It seems to me that every special interest group wants to have it’s own “N-Word” no matter if the word means anything offensive in the first place. Words like Nigger and Faggot are taboo for a reason, they are words that have been used as weapons for a long time. Too many people have had these words shouted at them while being beaten, degraded and oppressed for them to mean anything other then aggression (even though I believe they can be used non-aggressively, that is the connotation these words hold). This is a  connotation that just isn’t there for cripple. Sure, I’ve heard the word used to hurt feelings before, but never to strike out at or oppress all crippled people, just to hurt one individual's feelings. Like calling someone with glasses “four-eyes” doesn’t mean you hate all people who need glasses, you just picked something you think might hurt the individual, it’s called a fight, people do it, it’s normal.

 It’s like the word “actress.” Since when was it bad to call a female thespian an actress? That’s all it means, female thespian, as opposed to actor which means male thespian. I thought feminism was about women being equal with men, not identical to them. If there’s nothing wrong with being a woman then what’s wrong with being an actress? Actress isn’t worse then actor, it’s just different. By the same standard everyone, men, women, boys and girls should be called men, as to not impose connotations of inferiority on any group, right? Wrong! By insisting on being called an actor when you’re an actress, it is you that implies the male version is superior.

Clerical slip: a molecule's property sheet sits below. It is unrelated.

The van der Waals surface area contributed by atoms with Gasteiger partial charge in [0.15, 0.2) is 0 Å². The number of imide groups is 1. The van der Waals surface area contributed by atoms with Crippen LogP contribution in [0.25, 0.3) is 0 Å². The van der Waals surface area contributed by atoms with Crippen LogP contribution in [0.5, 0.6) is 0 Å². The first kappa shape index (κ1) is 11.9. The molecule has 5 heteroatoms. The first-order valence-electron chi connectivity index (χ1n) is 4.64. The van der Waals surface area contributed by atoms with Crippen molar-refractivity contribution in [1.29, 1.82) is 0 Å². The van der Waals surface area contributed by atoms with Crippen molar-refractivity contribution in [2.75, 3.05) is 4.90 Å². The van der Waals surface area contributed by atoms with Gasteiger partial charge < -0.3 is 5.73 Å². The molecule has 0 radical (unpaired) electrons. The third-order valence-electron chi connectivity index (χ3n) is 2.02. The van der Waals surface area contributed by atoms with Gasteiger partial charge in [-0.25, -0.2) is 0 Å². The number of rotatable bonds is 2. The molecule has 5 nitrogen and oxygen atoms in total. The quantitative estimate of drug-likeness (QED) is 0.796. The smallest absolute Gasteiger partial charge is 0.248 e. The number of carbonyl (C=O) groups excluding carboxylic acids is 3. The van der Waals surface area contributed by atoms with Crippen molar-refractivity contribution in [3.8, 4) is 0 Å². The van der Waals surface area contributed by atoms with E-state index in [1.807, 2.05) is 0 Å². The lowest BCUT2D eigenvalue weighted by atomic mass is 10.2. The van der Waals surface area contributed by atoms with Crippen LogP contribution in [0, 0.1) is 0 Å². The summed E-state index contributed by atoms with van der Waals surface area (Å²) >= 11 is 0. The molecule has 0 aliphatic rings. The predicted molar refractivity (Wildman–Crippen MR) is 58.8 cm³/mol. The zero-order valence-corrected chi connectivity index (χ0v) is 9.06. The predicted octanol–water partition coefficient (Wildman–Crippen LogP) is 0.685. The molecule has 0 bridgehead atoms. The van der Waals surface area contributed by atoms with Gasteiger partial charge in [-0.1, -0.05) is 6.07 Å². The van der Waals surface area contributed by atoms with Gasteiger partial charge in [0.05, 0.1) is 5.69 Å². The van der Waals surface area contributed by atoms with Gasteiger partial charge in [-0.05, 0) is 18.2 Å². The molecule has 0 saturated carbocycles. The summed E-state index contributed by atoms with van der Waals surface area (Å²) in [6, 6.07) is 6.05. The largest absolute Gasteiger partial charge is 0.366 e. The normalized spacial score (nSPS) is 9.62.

The more words they make “not okay” to say, no matter what context they are used in, the more they control how we speak, and ergo how we think. It’s all about control. You may think rights are being defended when someone get’s fired for uttering the wrong word at the wrong time, they aren’t, they’re being ignored. Every group wants an “N-Word” because then they can wield it like a sword to gain political and social power. Control and power is all they desire, not freedom. Are you free in a country were you can loose your job for telling a joke? Think about that, FIRED over a JOKE. Whatever happened to sticks and stones may brake my bones? That’s what we tell children for fuck’s sake. The more power we allow these hypersensitive babies the more the few shall control the many. No one can tell you how to think, and if you happen to have racist thoughts, well you’re an idiot, but free to think what you think and indeed say what you think. By making it illegal to express such views you force the racists to disguise their prejudice in more creative language, you’re literally asking to be lied too.

Language is a beautiful and dangerous tool, but it can‘t be sterilized. “Nigger” is an ugly word, but I have heard it used in poetry and music that’s sole intention is to dissolve the racist dogma the word represents and embolden those it traditionaly degrades. You should be allowed to say ANYTHING you want, but you must accept the consequences of the words you choose to use and take responsibility for them. With this in mind, does it really matter if I say cripple rather then disabled, or differently-abled, or handicapped, or handicap-able, or any daft new way we can dream up to say the same fucking thing?